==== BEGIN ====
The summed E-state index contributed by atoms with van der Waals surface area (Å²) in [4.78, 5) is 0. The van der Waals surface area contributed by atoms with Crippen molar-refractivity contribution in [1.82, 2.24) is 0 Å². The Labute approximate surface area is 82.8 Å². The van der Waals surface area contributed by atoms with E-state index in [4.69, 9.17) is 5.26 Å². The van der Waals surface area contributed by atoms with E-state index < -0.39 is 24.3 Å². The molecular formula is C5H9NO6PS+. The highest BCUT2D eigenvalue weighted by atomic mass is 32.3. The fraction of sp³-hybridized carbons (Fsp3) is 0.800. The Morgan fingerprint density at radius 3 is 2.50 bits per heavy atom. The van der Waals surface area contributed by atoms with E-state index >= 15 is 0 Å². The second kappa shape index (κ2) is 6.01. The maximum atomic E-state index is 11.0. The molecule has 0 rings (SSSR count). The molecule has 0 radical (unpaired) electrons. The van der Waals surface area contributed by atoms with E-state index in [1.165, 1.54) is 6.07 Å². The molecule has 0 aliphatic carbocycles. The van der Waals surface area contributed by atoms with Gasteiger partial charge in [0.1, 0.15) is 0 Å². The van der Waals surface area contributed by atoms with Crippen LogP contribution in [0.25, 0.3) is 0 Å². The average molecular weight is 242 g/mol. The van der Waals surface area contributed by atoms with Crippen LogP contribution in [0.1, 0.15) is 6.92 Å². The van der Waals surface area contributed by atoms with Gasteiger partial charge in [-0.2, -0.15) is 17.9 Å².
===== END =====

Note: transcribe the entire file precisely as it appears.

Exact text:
The summed E-state index contributed by atoms with van der Waals surface area (Å²) in [4.78, 5) is 0. The van der Waals surface area contributed by atoms with Crippen molar-refractivity contribution in [1.82, 2.24) is 0 Å². The Labute approximate surface area is 82.8 Å². The van der Waals surface area contributed by atoms with E-state index in [4.69, 9.17) is 5.26 Å². The van der Waals surface area contributed by atoms with E-state index < -0.39 is 24.3 Å². The molecular formula is C5H9NO6PS+. The highest BCUT2D eigenvalue weighted by atomic mass is 32.3. The fraction of sp³-hybridized carbons (Fsp3) is 0.800. The Morgan fingerprint density at radius 3 is 2.50 bits per heavy atom. The van der Waals surface area contributed by atoms with E-state index >= 15 is 0 Å². The second kappa shape index (κ2) is 6.01. The maximum atomic E-state index is 11.0. The molecule has 0 rings (SSSR count). The molecule has 0 radical (unpaired) electrons. The van der Waals surface area contributed by atoms with E-state index in [1.165, 1.54) is 6.07 Å². The molecule has 0 aliphatic carbocycles. The van der Waals surface area contributed by atoms with Gasteiger partial charge in [0.1, 0.15) is 0 Å². The van der Waals surface area contributed by atoms with Crippen LogP contribution in [0.25, 0.3) is 0 Å². The average molecular weight is 242 g/mol. The van der Waals surface area contributed by atoms with Crippen LogP contribution in [0.1, 0.15) is 6.92 Å². The van der Waals surface area contributed by atoms with Gasteiger partial charge in [-0.2, -0.15) is 17.9 Å².